A PLACE FOR ME TO FIGURE IT OUT.
It is common in our culture to be attatched to materials. Especially if your spent blood sweat and guts getting that thing. In my life I have seen this problem at it greatest when it comes to art. I have saved drawings and paintings from when I was five. Why have I done that? I think I have convinced myself to save those things because it marks a moment in time; a moment where I was someone else and to be reminded of that person somehow validates the person I am now. But theyre just things. It's just a bunch of stuff that I no longer need.
So, working through this last semester, I have been creating work that has to be destroyed before the summer break. This is one of those pieces. Now that the paper is ripped and crumpled from the two deinstallations, it is uterly useless and takes up space. In the trash it went. All the while there was a little voice in my head saying, "Save the paper! Reappropriate the materials into another fun project!" Unfortunately for that voice there is just no space in my apartment for that stuff to sit for months or years. I have also thrown out all of my old gestures and drawing exerceises from freshman year.
Again the question: "Why have I been holding on to this junk?!" Why do I hold on to any of these useless and unecessary things? All of those trinkets from your 10th birthday to that cool concert you went to. Do we think we are going to really forget the best moments of our lives if we get rid of everything? Forgeting those little moments wont change who we are right now. So make more space in your closet. And just pain over that super cool drawing you drew directly on the wall.
What does it mean to own something? Humans have a history of stamping their foot down, pointing at something, and exclaiming, “this is mine!” but what does that mean? Can anything really be ours? Our property? Our bodies? Our thoughts? There are many theories and speculations concerning these questions that we may never have the answers to. In nature, animals may mark their territory, but it may be taken away from them in a battle and become something else’s territory. In the teachings of yoga and ayurveda, it is believed that our bodies and our thoughts are not ‘ours,’ they make up a vessel that our soul inhabits.
Today I was a part of a discussion of a related nature: authorship in art. Where does ownership begin and end in art? An example that leads us to this question is thus:
an artist creates a piece of work, putting a certain amount of thought and effort into the piece. During the creation process, the artist is thinking about certain concepts and references that they are appropriating and allowing to influence their work. Then, the artist displays the work for the public (or ‘virgin eyes’ as I prefer to call it) to see. The viewers then react to the work on varying levels and interpret/perceive the meaning/narrative/concept of the work. Now, what if the viewers see the work in a completely different light than the artist does or intended? Does that make what the viewers take from the piece false? Or, because the artist created the work with intention and effort and the piece is ‘theirs’, does that mean that they have sole ownership of its intent?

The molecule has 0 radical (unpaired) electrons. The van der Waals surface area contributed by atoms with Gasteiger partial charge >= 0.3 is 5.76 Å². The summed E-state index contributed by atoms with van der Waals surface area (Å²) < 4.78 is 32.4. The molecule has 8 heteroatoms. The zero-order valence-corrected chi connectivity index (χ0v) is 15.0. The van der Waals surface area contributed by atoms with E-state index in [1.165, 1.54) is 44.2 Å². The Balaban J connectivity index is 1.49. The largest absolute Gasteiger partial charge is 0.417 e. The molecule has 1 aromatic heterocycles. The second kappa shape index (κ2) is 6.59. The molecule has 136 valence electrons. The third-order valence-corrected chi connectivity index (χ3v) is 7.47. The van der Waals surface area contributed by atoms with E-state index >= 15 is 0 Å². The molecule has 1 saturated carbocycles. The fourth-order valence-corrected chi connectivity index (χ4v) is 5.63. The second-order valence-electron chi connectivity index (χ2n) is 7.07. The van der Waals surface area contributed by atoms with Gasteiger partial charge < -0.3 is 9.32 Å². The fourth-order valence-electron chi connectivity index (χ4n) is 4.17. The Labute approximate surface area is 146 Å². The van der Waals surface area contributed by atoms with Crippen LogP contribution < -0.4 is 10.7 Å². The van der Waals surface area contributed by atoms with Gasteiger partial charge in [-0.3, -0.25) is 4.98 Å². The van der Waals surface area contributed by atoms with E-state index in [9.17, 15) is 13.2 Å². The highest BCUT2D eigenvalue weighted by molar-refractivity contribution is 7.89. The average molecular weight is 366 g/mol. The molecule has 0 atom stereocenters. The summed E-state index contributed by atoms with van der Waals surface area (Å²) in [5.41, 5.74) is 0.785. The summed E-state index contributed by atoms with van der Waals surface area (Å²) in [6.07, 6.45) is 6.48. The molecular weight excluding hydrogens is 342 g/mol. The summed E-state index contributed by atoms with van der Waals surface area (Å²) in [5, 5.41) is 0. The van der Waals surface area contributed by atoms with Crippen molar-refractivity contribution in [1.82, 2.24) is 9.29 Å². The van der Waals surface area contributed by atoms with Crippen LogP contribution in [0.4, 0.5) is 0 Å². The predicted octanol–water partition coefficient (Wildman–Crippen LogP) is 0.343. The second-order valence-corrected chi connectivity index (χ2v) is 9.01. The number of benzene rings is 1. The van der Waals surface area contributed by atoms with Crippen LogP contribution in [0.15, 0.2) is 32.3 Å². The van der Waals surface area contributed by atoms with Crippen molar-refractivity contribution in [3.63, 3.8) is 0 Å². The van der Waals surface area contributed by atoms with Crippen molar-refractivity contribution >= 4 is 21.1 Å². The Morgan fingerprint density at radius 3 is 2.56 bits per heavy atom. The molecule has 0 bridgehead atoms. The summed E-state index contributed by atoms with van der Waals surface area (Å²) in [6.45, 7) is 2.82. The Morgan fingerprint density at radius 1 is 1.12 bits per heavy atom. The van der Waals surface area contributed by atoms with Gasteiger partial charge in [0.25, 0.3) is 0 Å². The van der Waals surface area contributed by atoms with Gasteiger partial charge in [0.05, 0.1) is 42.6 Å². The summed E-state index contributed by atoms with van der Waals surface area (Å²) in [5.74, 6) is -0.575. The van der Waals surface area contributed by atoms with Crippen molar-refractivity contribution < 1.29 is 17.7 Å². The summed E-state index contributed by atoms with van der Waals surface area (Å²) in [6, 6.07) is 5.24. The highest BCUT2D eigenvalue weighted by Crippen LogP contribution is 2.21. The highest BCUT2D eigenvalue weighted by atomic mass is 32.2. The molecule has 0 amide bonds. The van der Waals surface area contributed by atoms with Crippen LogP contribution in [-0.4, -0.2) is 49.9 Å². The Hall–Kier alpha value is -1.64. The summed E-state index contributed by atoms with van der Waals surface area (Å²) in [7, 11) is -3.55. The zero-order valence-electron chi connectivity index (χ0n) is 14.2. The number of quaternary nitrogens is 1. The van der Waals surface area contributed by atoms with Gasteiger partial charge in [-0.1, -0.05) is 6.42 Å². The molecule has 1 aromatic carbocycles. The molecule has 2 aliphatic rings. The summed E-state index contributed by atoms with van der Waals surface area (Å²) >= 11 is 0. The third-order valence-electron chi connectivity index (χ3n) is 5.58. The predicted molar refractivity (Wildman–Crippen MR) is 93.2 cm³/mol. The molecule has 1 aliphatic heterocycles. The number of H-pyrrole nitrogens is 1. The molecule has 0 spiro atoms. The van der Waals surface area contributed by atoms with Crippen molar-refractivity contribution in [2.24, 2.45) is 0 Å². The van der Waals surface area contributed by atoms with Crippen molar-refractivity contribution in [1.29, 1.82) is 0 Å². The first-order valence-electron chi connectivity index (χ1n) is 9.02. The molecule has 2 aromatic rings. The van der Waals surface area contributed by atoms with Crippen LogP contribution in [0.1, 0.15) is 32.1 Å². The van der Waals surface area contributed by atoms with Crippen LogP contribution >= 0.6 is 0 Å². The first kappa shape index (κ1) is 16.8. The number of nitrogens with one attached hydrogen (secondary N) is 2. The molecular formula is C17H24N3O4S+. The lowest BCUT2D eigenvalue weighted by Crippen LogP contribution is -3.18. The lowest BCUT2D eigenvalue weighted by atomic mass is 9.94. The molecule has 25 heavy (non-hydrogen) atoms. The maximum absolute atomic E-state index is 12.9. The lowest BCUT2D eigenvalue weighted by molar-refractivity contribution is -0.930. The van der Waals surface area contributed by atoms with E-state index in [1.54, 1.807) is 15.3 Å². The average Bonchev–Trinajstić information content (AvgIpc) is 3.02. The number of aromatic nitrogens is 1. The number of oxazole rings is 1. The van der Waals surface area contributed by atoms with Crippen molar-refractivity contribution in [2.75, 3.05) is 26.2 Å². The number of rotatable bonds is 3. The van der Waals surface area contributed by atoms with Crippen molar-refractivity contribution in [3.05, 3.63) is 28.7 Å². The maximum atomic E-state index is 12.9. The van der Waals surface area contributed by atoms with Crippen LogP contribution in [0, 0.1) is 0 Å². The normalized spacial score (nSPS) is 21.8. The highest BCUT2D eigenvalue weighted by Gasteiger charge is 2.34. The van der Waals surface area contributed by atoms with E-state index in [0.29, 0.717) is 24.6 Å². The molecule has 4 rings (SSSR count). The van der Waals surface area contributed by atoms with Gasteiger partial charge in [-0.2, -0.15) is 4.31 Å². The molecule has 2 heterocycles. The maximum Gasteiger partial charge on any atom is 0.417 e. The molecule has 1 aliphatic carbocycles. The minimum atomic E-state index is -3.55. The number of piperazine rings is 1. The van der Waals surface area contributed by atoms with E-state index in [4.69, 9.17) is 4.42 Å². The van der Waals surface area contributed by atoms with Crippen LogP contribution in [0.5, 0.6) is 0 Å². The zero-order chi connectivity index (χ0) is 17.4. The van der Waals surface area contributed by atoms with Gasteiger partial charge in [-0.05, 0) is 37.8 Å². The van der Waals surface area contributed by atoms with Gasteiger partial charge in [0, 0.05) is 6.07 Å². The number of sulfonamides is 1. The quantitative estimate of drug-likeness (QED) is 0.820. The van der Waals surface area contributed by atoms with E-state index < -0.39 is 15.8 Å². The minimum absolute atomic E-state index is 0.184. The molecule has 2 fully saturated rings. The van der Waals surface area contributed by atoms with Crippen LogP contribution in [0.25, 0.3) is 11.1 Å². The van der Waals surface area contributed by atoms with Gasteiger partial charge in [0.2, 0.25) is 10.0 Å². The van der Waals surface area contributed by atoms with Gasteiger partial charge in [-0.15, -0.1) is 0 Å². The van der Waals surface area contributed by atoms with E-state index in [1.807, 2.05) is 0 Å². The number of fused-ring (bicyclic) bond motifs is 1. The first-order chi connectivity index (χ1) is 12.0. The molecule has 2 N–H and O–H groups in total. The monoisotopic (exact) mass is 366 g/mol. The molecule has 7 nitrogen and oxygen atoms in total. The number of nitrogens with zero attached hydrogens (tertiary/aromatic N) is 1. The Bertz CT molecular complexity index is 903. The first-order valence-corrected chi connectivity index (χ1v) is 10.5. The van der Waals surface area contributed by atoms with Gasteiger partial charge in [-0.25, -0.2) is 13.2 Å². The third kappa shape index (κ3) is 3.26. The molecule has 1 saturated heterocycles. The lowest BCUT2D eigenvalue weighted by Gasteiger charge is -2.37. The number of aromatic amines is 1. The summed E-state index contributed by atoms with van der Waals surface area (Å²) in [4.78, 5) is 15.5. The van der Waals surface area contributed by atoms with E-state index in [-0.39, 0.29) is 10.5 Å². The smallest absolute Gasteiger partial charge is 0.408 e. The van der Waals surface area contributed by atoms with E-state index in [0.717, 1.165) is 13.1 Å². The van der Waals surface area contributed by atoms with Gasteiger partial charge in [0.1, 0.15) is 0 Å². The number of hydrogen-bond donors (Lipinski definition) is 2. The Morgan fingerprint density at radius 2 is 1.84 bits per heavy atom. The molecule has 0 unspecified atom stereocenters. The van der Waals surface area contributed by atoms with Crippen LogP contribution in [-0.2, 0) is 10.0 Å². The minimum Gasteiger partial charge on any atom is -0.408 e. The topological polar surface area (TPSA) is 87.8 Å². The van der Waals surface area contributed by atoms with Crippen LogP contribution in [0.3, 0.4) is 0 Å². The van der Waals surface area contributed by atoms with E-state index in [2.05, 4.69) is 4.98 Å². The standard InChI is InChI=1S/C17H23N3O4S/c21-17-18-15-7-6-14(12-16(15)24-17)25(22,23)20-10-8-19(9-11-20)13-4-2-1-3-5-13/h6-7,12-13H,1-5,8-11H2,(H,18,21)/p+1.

My interpretation is that these questions, which circulate through the art world with as if the answers can validate what artists do, are completely loaded. This is because everyone will have a different answer at a different time and place. Everybody holds their own truths and perceptions of life, and this does not disclude art. If the questions are being asked because an artist is trying to figure out if what they are doing is meaningful or worth all of the trouble, then that is a result of their own insecurities.
For me, I don't care if I ever find answers for these questions, because I don't make art for any other reason then I love to create. How people interpret my work and how that compares to my intention is of little value to my life. Now, as part of my work I do put effort into my work and I am mindful of how people will interpret it, that is just a part of the process. I dont, however, become dismayed when someone takes it differently than I could have imagined. If anything, I see it as a gift when someone can look at a piece that you have dedicated weeks, months of your life to and show you a whole new perspective. Even still, that is not why I create work. Steven Pressfield said, “To labor in the arts for any reason other than love is prostitution,” (The War of Art), and that is my belief as well. All of the other questions concerning art that inevitably come about in the process are jokes for entertainment.
I rarely played board games growing up. My family plays cards. The first time I played Black Jack was when I was seven years old. My dad sat my older brother and I down at the kitchen table with a deck of playing cards and a plastic bin full of coins. We each were given ten dimes and Dad dealt the hands; we were allowed to keep our winnings. Throughout the years I learned all kinds of card games from poker to Uno and everything in between. With a deck of cards no one is bored. Every family event, whether it was a dinner, a holiday, a camping trip, or the weekly park day, there were cards and there were people up for some family competition. We would gather around extended tables extended longer with other tables on the ends, bring out the poker chips and pool the money into a red solo cup, and bring out the notepad and pencils. Before we were old enough to hold jobs, a parent or grandparent would chip in some cash to add to our Birthday savings. Then we’d play until we fell asleep on chairs, couches, and oftentimes the carpeted floor.